When I visited Montreal a few weeks ago, I noticed immediately that the city, which is full of gardens and public planted spaces, had a booming bee population. But I was surprised to see that so many people were swatting at the bees as if they were pests. I thought it was common knowledge that a bee only stings when provoked! Swatting at a bee is just as stupid as walking up to a coyote and throwing rocks at it. If the bee is minding his own business, just leave the little dude alone.
Bees play a HUGE role in the agricultural system. Without honeybees to pollinate our plants, our tomato plants and corn stalks and bean vines would not produce any food. That's why the mysterious death of so many bees in the last 4 years is such a scary phenomenon: less bees in the world ultimately means a lot less food.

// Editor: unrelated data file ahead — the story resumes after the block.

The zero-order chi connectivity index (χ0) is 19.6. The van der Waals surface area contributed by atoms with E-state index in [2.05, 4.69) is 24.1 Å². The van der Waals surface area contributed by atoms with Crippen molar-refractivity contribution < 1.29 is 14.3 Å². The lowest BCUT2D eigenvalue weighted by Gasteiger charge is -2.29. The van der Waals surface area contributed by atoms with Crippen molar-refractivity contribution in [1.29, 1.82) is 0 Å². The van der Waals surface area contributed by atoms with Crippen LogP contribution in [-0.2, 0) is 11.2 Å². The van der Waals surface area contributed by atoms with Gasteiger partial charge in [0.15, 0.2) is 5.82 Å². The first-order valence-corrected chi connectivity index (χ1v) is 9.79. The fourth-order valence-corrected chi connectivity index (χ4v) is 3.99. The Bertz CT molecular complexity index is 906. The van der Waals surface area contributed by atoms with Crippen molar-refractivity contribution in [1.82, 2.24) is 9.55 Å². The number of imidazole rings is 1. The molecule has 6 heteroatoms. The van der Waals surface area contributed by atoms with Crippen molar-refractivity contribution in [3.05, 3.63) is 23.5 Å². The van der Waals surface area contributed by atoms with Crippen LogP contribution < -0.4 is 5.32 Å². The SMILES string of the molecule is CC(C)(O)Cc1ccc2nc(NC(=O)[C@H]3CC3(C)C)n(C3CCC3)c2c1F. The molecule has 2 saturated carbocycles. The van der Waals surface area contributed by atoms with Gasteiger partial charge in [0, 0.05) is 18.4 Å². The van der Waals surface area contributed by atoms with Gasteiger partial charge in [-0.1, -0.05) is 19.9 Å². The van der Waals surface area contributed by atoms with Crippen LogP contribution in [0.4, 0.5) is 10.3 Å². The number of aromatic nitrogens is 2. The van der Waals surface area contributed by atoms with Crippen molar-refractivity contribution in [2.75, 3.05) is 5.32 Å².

Up until March of 2010, keeping bees in New York City was actually illegal. Bees were seen as a danger to the community, especially in a city where buildings are so close together that your neighbor's beehive would essentially be your beehive. But after years of dealing with the dwindling bee population, and the support of Michelle Obama installing a beehive at The White House, the laws have changed and beekeeping is now in full swing in NYC!
I met Tim O'Neal, a beekeper who raises bees just a few blocks away from FarmTina in Brooklyn- I like to think that it's his bees who have been pollinating my plants! Tim answered all of my questions about beekeeping in the city, and he even teaches a class on the subject at Brooklyn Brainery. Registration is still open if you'd like to sign up- classes start September 29th.
Tim's partner in crime Philippe and their rooftop apiary
FarmTina: The first question I think everyone wants to know... WHY?! Why beekeeping? And why do it in a place like Brooklyn?